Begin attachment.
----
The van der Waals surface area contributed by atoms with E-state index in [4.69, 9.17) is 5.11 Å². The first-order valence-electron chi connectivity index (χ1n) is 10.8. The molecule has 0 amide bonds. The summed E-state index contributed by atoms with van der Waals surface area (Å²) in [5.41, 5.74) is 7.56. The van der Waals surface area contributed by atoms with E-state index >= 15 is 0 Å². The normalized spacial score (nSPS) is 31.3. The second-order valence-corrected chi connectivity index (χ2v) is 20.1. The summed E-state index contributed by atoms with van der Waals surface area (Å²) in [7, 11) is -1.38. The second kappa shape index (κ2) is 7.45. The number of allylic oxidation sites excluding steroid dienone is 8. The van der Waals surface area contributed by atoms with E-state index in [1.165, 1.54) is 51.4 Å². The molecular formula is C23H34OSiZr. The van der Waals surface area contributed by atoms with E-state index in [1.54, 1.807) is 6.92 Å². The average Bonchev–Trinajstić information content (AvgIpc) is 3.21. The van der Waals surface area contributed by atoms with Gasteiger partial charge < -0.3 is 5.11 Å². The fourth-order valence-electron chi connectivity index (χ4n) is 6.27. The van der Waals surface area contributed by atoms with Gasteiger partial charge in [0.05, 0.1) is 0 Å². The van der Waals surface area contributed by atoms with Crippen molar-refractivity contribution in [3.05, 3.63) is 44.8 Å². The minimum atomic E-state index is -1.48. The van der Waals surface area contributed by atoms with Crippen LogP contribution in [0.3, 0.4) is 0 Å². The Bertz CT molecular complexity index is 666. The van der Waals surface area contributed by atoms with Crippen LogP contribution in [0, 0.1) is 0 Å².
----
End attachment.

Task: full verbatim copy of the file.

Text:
The van der Waals surface area contributed by atoms with E-state index in [4.69, 9.17) is 5.11 Å². The first-order valence-electron chi connectivity index (χ1n) is 10.8. The molecule has 0 amide bonds. The summed E-state index contributed by atoms with van der Waals surface area (Å²) in [5.41, 5.74) is 7.56. The van der Waals surface area contributed by atoms with E-state index >= 15 is 0 Å². The normalized spacial score (nSPS) is 31.3. The second-order valence-corrected chi connectivity index (χ2v) is 20.1. The summed E-state index contributed by atoms with van der Waals surface area (Å²) in [7, 11) is -1.38. The second kappa shape index (κ2) is 7.45. The number of allylic oxidation sites excluding steroid dienone is 8. The van der Waals surface area contributed by atoms with E-state index in [1.165, 1.54) is 51.4 Å². The molecular formula is C23H34OSiZr. The van der Waals surface area contributed by atoms with E-state index in [1.54, 1.807) is 6.92 Å². The average Bonchev–Trinajstić information content (AvgIpc) is 3.21. The van der Waals surface area contributed by atoms with Gasteiger partial charge < -0.3 is 5.11 Å². The fourth-order valence-electron chi connectivity index (χ4n) is 6.27. The van der Waals surface area contributed by atoms with Gasteiger partial charge in [0.05, 0.1) is 0 Å². The van der Waals surface area contributed by atoms with Crippen molar-refractivity contribution in [3.05, 3.63) is 44.8 Å². The minimum atomic E-state index is -1.48. The van der Waals surface area contributed by atoms with Crippen LogP contribution in [0.3, 0.4) is 0 Å². The Bertz CT molecular complexity index is 666. The van der Waals surface area contributed by atoms with Crippen LogP contribution in [0, 0.1) is 0 Å².